Disappointed with India's slow batting in Saturday’s World Cup match against Afghanistan, batting icon Sachin Tendulkar said the middle-order batsmen, particularly Mahendra Singh Dhoni and Kedar Jadhav, lacked positive intent.
India's famed middle-order failed to counter the Afghanistan spinners as the Gulbadin Naib-led side restricted the two-time champions to a below-par 224 for 8.
With 16 runs to get in the last over, Mohammad Nabi (52 off 55) came excruciatingly close to leading Afghanistan to their maiden victory in the tournament before they were bowled out for 213.
A last over hat-trick by Mohammad Shami, coupled, with excellent death over bowling by Jasprit Bumrah saved the day for India.
"I felt slightly disappointed, it could have been much better. I was also not happy with the partnership between Kedar and Dhoni; it was very slow. We batted 34 overs of spin bowling and scored 119 runs. This was one area where we didn't look comfortable at all. There was no positive intent," Tendulkar told India Today.
Dhoni (24 off 36 balls) and Jadhav (31 off 48) added only 57 runs off 84 balls for the fifth wicket, thus slowing down the proceedings considerably in the middle overs.
“There were more than 2-3 dot balls. After Virat (Kohli) got out in the 38th over and till the 45th over we hadn't scored many runs. There were not enough outings for the middle order batsmen till now and that put pressure on them. But the intent could have been much better by the middle order batsmen," Tendulkar said.
This was the first time India's top-order failed in the tournament although skipper Virat Kohli scored 67.
Tendulkar hinted that senior player Dhoni should have taken charge as Jadhav's batting was hardly tested in the tournament. The Maharashtra batsman had faced just eight balls (against Pakistan) only in the tournament before the encounter against Afghanistan.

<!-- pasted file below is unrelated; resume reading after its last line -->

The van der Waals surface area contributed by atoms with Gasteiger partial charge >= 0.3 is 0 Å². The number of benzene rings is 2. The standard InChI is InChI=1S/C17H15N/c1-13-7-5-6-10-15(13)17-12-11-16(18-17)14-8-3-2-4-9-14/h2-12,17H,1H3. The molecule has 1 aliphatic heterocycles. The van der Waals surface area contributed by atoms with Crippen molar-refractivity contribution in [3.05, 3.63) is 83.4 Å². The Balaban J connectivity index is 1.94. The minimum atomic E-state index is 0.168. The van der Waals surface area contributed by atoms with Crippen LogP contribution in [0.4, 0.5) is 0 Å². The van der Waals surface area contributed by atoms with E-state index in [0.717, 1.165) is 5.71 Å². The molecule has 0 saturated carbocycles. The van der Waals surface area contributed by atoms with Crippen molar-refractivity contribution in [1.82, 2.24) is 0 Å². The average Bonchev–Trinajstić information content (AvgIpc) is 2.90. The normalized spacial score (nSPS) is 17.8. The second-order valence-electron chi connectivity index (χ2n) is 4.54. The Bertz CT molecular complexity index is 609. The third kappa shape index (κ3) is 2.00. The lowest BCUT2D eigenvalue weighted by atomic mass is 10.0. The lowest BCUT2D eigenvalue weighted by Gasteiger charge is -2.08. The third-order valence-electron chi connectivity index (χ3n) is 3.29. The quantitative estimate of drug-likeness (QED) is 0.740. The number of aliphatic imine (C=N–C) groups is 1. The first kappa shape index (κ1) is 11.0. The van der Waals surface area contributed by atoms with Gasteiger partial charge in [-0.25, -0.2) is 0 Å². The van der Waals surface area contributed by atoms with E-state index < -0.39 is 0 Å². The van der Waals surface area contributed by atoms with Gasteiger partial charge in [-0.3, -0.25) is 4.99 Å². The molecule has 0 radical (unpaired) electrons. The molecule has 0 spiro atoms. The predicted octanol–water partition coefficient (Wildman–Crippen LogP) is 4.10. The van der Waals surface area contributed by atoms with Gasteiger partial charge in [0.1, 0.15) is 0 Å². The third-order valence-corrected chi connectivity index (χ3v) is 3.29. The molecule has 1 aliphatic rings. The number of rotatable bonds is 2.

"Kedar Jadhav was under pressure; he had not had an outing up until now. He needed someone to take charge of the situation early on but that did not happen.
"Both Kedar and Dhoni were not able to play at the required strike rate that they would have wanted. Those in-between overs could have been better and that is why Kedar was under a bit of pressure," Tendulkar said.
The BCCI also drew flak after a tweet from their official account used the word "thump" to describe India's tense 11-run win over Afghanistan.
"And we march on - #TeamIndia thump Afghanistan by 11 runs," the BCCI tweeted.
Fans were quick to point out that the manner of the win did not deserve the adjective "thump".
"Thump? That is hugely disingenuous to a team that pushed you to the last over. Well played Afghanistan and perhaps India can learn how to win graciously," a Twitter user wrote.
"That's not called "thump". That's called escaping by the skin of their teeth. Well played Afghanistan!" another user tweeted.